CHALLENGER international
CHALLENGER international

Reviews of the Journal

Island Scholastic Press

Volume 25, Issue 1 (December 2015)

Volume 26, Issue 1 (January 2016)

Volume 26, Issue 2 (February 2016)

Volume 26, Issue 3 (March 2016)

Volume 26, Issue 4 (April 2016)

Volume 26, Issue 5 (May 2016)

Volume 26, Issue 6 (June 2016)

Volume 26, Issue 7 (July 2016)

Volume 26, Issue 8 (August 2016)

Volume 26, Issue 9 (September 2016)

Volume 26, Issue 10 (October 2016)

Volume 26, Issue 11 (November 2016)

Volume 26, Issue 12 (December 2016)

Volume 27, Issue 1 (January 2017)

Volume 27, Issue 2 (February 2017)

Volume 27, Issue 3 (March 2017)

Volume 27, Issue 4 (April 2017)

Volume 27, Issue 4.1 (April 2017)

Volume 27, Issue 5 (May 2017)

Volume 27, Issue 6 (June 2017)



The Germans of Dortmund

 

First Edition: y press (Vancouver, BC), 1999.

Second and Third Editions: Island Scholastic Press (Quesnel, BC), 2003, 2014.

Revised Edition: Island Scholastic Press (Sardis, BC), 2015.

Various poems in this collection have appeared in one or more of The Speaker, Coffee Break, CHALLENGER international, The Little Gazette, The Cariboo Observer, The Brunswickan, Western People, The Journal of Secondary Alternate Education, The Journal of Poetry Therapy (USA), Poetic Realm (USA), Poetic Bridges (USA), Poets are Heroes, Too (USA), Moose Bound Tales and other Stories (USA), Improvijazzation Nation (USA), Omnific (USA), Up Dare? (USA), You Can't Take it with You (USA), Sidewalk Tales (USA), MOON Magazine (USA), Waterways: Poetry in the Mainstream (USA), Poetry of the People (USA), Pink Cadillac (USA), Fullosia Press (USA), Cyber Literature: A Bi-Annual Journal of English Studies (India), Artslink (South Africa), and The English Teachers' Online Network of South Africa.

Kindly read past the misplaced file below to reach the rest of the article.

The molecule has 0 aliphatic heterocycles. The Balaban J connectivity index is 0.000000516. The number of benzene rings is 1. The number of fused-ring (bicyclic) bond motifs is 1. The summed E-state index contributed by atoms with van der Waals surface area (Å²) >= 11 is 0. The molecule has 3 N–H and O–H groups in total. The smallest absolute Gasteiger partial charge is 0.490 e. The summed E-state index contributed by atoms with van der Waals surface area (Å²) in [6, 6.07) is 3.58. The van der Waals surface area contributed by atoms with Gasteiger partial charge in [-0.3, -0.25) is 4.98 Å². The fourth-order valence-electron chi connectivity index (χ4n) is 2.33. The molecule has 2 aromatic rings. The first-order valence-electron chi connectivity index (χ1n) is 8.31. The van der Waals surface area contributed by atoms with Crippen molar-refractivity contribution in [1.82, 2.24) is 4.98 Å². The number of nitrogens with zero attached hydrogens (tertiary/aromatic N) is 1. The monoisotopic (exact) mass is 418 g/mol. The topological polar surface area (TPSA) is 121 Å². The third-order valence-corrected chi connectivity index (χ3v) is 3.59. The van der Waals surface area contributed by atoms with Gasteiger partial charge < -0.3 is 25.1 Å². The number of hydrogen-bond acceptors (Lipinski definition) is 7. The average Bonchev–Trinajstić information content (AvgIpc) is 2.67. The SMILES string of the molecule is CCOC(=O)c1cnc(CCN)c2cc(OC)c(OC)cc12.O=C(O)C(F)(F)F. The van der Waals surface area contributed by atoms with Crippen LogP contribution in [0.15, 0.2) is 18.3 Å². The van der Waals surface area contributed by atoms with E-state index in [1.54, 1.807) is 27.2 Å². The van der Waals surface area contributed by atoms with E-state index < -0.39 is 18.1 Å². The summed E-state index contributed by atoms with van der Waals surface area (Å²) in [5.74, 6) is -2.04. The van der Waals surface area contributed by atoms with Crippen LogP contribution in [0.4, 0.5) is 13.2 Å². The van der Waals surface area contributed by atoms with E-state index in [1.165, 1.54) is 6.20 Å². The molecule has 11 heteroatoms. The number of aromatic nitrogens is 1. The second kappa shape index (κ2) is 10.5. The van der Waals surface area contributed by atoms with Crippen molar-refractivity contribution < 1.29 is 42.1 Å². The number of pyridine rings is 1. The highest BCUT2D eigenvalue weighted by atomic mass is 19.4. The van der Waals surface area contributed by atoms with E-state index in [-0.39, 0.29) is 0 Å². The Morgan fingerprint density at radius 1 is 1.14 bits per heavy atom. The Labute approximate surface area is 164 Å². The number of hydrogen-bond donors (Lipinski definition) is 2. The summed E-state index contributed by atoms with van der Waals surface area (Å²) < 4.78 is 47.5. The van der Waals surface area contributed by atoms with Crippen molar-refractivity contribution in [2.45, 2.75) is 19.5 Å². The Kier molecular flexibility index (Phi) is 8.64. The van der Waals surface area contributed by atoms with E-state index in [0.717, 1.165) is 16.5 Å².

*

An excerpt

 

The Germans From Dortmund

 

The infertile beast

Embarrasses the

Itcha Mountain-guide

Before two eye-rolling

Germans From Dortmund.

 

It lies on a strapped-on canvas bag of

Food and pots,

Glaring as only mules

Can glare.

 

“Gittum!” the bow-legged,

Horse-held guide

Demands of the one-eared collie

That then darts in,

Nipping a foreleg,

Barking,

Nipping a buttock, then

The nose, barking more,

Always drawing back just in time,

Avoiding the twitching mule’s

Death-teeth.

*

Twelve years after

The Germans had returned to their

Homeland of dying

Black Forest,

And after the collie had lost some hair

And molars,

It forgot—

Forgot as it edged a switchback,

Passing the grey hind legs.

 

A hoof caught it broadside,

Knocked it spinning, howling,

Into a 100 foot deep gully—

The mule’s left ear twitched

When the thud came.

 

The mountain-locked old man had stopped.

The mule hadn’t.

The old man didn’t yell—

Oh, he nearly did:

That was his dog!—

But he remembered,

Like the grey mule,

He remembered that trip

With the Germans

Twelve years ago.